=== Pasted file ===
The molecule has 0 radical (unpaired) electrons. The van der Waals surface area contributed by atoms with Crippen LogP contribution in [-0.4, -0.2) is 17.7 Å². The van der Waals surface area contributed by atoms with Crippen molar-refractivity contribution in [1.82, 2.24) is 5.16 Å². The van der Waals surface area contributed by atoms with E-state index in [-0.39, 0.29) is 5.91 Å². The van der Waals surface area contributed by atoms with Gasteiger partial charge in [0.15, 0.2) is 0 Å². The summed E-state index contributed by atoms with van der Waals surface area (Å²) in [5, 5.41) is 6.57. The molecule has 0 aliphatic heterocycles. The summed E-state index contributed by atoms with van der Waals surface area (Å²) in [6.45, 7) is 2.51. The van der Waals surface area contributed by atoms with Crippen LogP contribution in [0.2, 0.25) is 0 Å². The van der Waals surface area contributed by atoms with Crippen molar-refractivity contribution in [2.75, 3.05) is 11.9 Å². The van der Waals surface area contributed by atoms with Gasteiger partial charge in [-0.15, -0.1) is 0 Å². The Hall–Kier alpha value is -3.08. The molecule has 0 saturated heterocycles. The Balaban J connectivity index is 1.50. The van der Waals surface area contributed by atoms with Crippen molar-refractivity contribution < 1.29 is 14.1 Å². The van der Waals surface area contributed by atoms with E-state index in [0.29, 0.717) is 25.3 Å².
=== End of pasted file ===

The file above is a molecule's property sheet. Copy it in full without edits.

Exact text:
The molecule has 0 radical (unpaired) electrons. The van der Waals surface area contributed by atoms with Crippen LogP contribution in [-0.4, -0.2) is 17.7 Å². The van der Waals surface area contributed by atoms with Crippen molar-refractivity contribution in [1.82, 2.24) is 5.16 Å². The van der Waals surface area contributed by atoms with E-state index in [-0.39, 0.29) is 5.91 Å². The van der Waals surface area contributed by atoms with Gasteiger partial charge in [0.15, 0.2) is 0 Å². The summed E-state index contributed by atoms with van der Waals surface area (Å²) in [5, 5.41) is 6.57. The molecule has 0 aliphatic heterocycles. The summed E-state index contributed by atoms with van der Waals surface area (Å²) in [6.45, 7) is 2.51. The van der Waals surface area contributed by atoms with Crippen LogP contribution in [0.2, 0.25) is 0 Å². The van der Waals surface area contributed by atoms with Crippen molar-refractivity contribution in [2.75, 3.05) is 11.9 Å². The van der Waals surface area contributed by atoms with Gasteiger partial charge in [-0.15, -0.1) is 0 Å². The Hall–Kier alpha value is -3.08. The molecule has 0 saturated heterocycles. The Balaban J connectivity index is 1.50. The van der Waals surface area contributed by atoms with Crippen molar-refractivity contribution < 1.29 is 14.1 Å². The van der Waals surface area contributed by atoms with E-state index in [0.29, 0.717) is 25.3 Å².